This table below refers to the Specific stepper listed above purchased from the Adafruit store. Different steppers may have different wire colour codes and coils. If you follow the directions below you can figure out your particular pinout.

device Stepper Number Colour-terminal
Fibre Couple 1 Yellow,Red - M1

Green, Brown - M2

Green, Brown - M4

These different colour wires represent the different coils of the stepper and as such must be connected in this particular manner. In order to ensure the wires are connected properly it is useful to measure the resistance between the different wire combinations. Two of those combinations will have the same resistance and the other two combinations will read infinite. It is these two pairs with the same resistance which should be connected to M1 and M2 respectively. Lastly, when the wires are connected it is important to attach the heat sinks onto the motor driver chips on the left and right side of the board. This site provides a better explanation.

The terminal M+ and GND must also be connected to a power source of no more than 12V 350mA. 5 V 800mA is sufficient to control 2 steppers. If a single power source is used it is necessary to keep the jumper attached to the PWR pins.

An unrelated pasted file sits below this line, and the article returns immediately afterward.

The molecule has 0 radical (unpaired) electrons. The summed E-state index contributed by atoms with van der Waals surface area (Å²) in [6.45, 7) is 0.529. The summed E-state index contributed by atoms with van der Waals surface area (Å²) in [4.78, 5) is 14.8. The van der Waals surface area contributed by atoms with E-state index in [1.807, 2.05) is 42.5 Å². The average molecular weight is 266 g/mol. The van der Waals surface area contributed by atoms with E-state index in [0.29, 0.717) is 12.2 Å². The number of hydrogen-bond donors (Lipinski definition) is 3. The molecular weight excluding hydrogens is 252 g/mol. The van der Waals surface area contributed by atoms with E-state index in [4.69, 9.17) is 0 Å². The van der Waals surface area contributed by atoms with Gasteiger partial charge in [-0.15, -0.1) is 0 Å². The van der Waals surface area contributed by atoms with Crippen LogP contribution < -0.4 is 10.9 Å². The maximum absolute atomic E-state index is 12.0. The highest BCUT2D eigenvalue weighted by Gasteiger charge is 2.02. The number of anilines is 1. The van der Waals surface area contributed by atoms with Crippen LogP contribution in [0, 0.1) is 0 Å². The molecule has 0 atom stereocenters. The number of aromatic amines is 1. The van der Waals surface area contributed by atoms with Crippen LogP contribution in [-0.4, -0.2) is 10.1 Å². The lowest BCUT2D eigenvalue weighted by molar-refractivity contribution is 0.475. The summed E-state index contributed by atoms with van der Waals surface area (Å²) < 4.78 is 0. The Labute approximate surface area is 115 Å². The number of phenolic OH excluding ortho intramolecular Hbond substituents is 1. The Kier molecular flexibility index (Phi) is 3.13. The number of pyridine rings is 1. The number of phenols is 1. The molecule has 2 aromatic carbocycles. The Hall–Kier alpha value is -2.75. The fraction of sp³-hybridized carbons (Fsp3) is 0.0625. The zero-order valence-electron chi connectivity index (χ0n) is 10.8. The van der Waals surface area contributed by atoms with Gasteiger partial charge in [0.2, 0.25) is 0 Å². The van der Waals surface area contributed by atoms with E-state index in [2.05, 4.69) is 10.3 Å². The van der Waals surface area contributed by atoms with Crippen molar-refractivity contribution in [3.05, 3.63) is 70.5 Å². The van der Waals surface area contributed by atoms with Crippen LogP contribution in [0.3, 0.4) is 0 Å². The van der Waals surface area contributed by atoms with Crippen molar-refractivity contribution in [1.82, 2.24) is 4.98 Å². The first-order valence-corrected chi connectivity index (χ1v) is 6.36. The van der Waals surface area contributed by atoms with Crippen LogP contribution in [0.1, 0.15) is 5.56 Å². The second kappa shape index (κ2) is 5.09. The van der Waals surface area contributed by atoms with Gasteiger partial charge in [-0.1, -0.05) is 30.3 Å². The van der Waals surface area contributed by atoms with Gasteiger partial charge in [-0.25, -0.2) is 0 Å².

## Software

The software used to operate the spectrometer is the Avasoft 7.5.3 USB software provided with the avantes spectrometer. After connecting to the spectrometer, the following set up tasks must be performed

• Link the VIS and IR spectrometers with the VIS spectrometer as master
• Merge the VIS and IR channels to ensure a smooth transition between spectrometers
• Cover light source and record a dark spectrum
• Subtract dark spectrum from data
• Set integration times to ensure that the raw readings (in counts) do not become saturated (above 66,000 counts). Currently the integration times are set to 47ms and 12 ms for the VIS and IR channels respectively.
• Enable excel output with an output delay of 0seconds
• Configure history channel functions to include the spectrum from the VIS and IR spectrometers
• Run history channels

When history channels are running with excel output enabled, Avasoft will start two instances of excel and begin to populate them with data from the spectrometer when triggered by the arduino controller. In order to periodically save these excel files, an external script was required which runs once daily to save the day's readings in excel. The script was written using AutoIt automation and complied as an executable. The script will activate the history channels window, close it to stop writing to the files, open each excel sheet individually and save it with a file name derived from the system time, close excel and re-enable history channel functions to prepare the system to collect data for the following day. The script used is shown below: